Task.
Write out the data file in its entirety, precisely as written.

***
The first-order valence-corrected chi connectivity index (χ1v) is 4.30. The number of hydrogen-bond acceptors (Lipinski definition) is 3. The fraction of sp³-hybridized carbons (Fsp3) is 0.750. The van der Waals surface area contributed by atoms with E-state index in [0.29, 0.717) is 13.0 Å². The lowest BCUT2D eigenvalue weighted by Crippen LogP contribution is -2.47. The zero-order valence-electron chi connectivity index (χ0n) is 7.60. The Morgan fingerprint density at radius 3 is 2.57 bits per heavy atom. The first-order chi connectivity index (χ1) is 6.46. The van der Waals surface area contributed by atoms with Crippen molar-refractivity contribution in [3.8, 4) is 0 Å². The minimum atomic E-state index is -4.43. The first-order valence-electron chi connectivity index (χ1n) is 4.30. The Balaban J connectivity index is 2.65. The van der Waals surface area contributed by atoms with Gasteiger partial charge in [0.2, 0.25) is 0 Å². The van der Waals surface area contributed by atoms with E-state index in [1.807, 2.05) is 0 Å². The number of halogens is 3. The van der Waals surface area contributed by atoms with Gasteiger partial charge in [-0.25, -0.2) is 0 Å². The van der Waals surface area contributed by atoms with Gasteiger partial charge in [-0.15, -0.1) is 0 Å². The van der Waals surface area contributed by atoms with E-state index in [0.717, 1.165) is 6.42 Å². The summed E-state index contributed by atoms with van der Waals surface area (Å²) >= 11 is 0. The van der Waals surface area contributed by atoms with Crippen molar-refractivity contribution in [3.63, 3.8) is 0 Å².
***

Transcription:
The first-order valence-corrected chi connectivity index (χ1v) is 4.30. The number of hydrogen-bond acceptors (Lipinski definition) is 3. The fraction of sp³-hybridized carbons (Fsp3) is 0.750. The van der Waals surface area contributed by atoms with E-state index in [0.29, 0.717) is 13.0 Å². The lowest BCUT2D eigenvalue weighted by Crippen LogP contribution is -2.47. The zero-order valence-electron chi connectivity index (χ0n) is 7.60. The Morgan fingerprint density at radius 3 is 2.57 bits per heavy atom. The first-order chi connectivity index (χ1) is 6.46. The van der Waals surface area contributed by atoms with Crippen molar-refractivity contribution in [3.8, 4) is 0 Å². The minimum atomic E-state index is -4.43. The first-order valence-electron chi connectivity index (χ1n) is 4.30. The Balaban J connectivity index is 2.65. The van der Waals surface area contributed by atoms with Gasteiger partial charge in [0.2, 0.25) is 0 Å². The van der Waals surface area contributed by atoms with E-state index in [1.807, 2.05) is 0 Å². The number of halogens is 3. The van der Waals surface area contributed by atoms with Gasteiger partial charge in [-0.25, -0.2) is 0 Å². The van der Waals surface area contributed by atoms with Gasteiger partial charge in [-0.15, -0.1) is 0 Å². The van der Waals surface area contributed by atoms with E-state index in [0.717, 1.165) is 6.42 Å². The summed E-state index contributed by atoms with van der Waals surface area (Å²) >= 11 is 0. The van der Waals surface area contributed by atoms with Crippen molar-refractivity contribution in [3.63, 3.8) is 0 Å².